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The Subversion of Politics: European Autonomous Social Movements and the Decolonization of Everyday Life
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The Subversion of Politics: European Autonomous Social Movements and the Decolonization of Everyday Life

4.05  ·  Rating details ·  127 ratings  ·  13 reviews
"A scholarly gem which is indispensable reading for anyone interested in how social change occurs, especially in the advanced industrial countries.”—Carl Boggs, National University

"This book is an important corrective to the all-too-common view that global capitalism is triumphant, that there is no basis for opposing the values it promotes.”—Barbara Epstein, University of
Paperback, 312 pages
Published June 1st 2006 by AK Press (first published January 1st 1997)
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4.05  · 
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 ·  127 ratings  ·  13 reviews

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Jun 06, 2007 rated it it was amazing
Recommends it for: those who think that radical social movements died after the 60s
Recommended to Daniel by: Andrew Dobbyn
Delving into movement theory, philosophy, and cultural criticism as well as providing a case study in autonomous politics in post-industrial Europe, Georgy Katsiaficas has written a book very important to emerging movements in the 21st century. This book will be especially helpful to those new activists who seem confused about why leftist activity seemed to disappear after 1968: it didn't. Katsiaficas excoriates the models of Marxist Leninism, criticises the New Left for self-marginalizing into ...more
Feb 08, 2008 rated it really liked it
This book touches on an incredible history in Europe's autonomous movements in the 70s and 80s that I knew nothing about before I read this. I'm happy there are radical scholars like Katsiaficas out there preserving these histories. I found myself having opposing responses as I went through the book, feeling inspired at times and at other times feeling like there is very little that can relate to the United States. Whether relevant to the U.S. or not though, it's worth knowing about. My only rea ...more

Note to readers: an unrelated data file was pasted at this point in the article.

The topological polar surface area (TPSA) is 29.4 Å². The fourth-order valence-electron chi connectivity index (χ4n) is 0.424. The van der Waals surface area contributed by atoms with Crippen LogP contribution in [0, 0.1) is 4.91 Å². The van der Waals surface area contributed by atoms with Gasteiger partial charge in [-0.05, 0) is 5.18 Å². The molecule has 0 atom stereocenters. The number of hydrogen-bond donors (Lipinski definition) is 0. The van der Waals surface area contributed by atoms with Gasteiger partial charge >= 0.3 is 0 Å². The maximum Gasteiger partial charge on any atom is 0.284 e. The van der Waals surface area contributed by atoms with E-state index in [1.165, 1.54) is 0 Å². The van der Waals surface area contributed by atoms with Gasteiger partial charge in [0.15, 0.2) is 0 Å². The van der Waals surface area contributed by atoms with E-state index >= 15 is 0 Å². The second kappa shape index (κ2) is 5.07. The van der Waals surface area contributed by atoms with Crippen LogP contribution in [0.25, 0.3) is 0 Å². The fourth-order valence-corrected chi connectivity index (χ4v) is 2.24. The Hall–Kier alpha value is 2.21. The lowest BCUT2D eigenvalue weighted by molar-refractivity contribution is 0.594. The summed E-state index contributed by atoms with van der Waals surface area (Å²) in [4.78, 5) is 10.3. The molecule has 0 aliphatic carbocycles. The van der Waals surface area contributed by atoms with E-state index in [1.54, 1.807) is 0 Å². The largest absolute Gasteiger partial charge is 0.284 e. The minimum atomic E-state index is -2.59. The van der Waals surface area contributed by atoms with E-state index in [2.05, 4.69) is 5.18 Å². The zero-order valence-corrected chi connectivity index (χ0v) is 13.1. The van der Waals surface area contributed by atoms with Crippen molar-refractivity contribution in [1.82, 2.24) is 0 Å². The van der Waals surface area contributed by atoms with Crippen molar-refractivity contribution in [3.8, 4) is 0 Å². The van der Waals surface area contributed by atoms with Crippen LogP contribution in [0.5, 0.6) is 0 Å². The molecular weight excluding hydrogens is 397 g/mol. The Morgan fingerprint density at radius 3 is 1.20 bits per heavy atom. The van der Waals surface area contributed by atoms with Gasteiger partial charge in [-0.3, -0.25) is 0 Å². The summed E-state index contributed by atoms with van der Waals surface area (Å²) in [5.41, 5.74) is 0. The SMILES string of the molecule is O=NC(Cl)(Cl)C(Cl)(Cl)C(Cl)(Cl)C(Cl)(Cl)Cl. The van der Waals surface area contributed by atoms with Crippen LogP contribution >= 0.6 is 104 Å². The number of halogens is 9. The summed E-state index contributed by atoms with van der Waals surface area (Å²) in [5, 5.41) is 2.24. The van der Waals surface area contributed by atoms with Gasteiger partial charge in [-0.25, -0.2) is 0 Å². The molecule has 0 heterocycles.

Jul 25, 2008 rated it it was amazing
I absolutely loved this book. If you want a pretty good history of the more recent autonomist movements going on in Europe (which is important to know if you're interested in US ones) then this is the book to do it.

There are some points near the end of the book, especially when he starts ranting about Negri, that can be ignored. That's barely a chapter in this book and those arguments were answered by Empire anyway. Point is, you will be angered, shocked, and inspired by the amazing movements th
Apr 24, 2008 rated it it was amazing
I know i give a lot of books 5 stars, but this one is actually worth the read. Katsiaficas is an intellectual who doesn't slather his work with meaningless jargon, but he also doesn't run away from it either. He confronts confusion and the result is a readable insightful book about the changing nature of social movements in europe and elsewhere.
Dec 19, 2014 rated it liked it
Shelves: history
Good historian, bad theorist. That last chapter dragged on.
Kristina Lim
Feb 14, 2008 rated it it was amazing
I'm reading this book with my reading group and finding it very very inspiring. I've never heard of most of these movements in Europe and to learn about them is giving me hope. It's also providing me with great material for this project I'm not currently working on.
Sep 14, 2008 rated it liked it
an overview of various squatter movements in Europe (mostly Germany). Not all that interesting, although towards the end there is a decent critique of Negri so I guess the last few chapters are worth reading.
This book is available from the Kersplebedeb Literature Rack. You can
Nov 15, 2008 added it
It made me feel like we were onto somthing with the idea of collective autonomy, but far from it in practice... still on the road, contemporary history, yeah.
Jan 29, 2013 rated it really liked it
Loved the historical accounts of Germany and Italy, but theoretical parts towards the end were a bit problematic. Overall, good read, definitely.
Sep 12, 2007 rated it it was amazing
Shelves: newdayrising
Essential reading. Period.
Mirza  Sultan-Galiev
This man actually thinks that the capacity of the capitalist state to control and coerce the masses has reduced in recent years.
Enough said.
Vivienne DiFiore
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George Katsiaficas is currently living in Gwangju, South Korea.
A visiting professor of sociology at Chonnam National University, he is finishing research on East Asian uprisings in the 1980s and 1990s.

A Fulbright Fellow, student of Herbert Marcuse, and long-time activist, he is the author of The Imagination of the
New Left: A Global Analysis of 1968. His book, The Subversion of Politics: European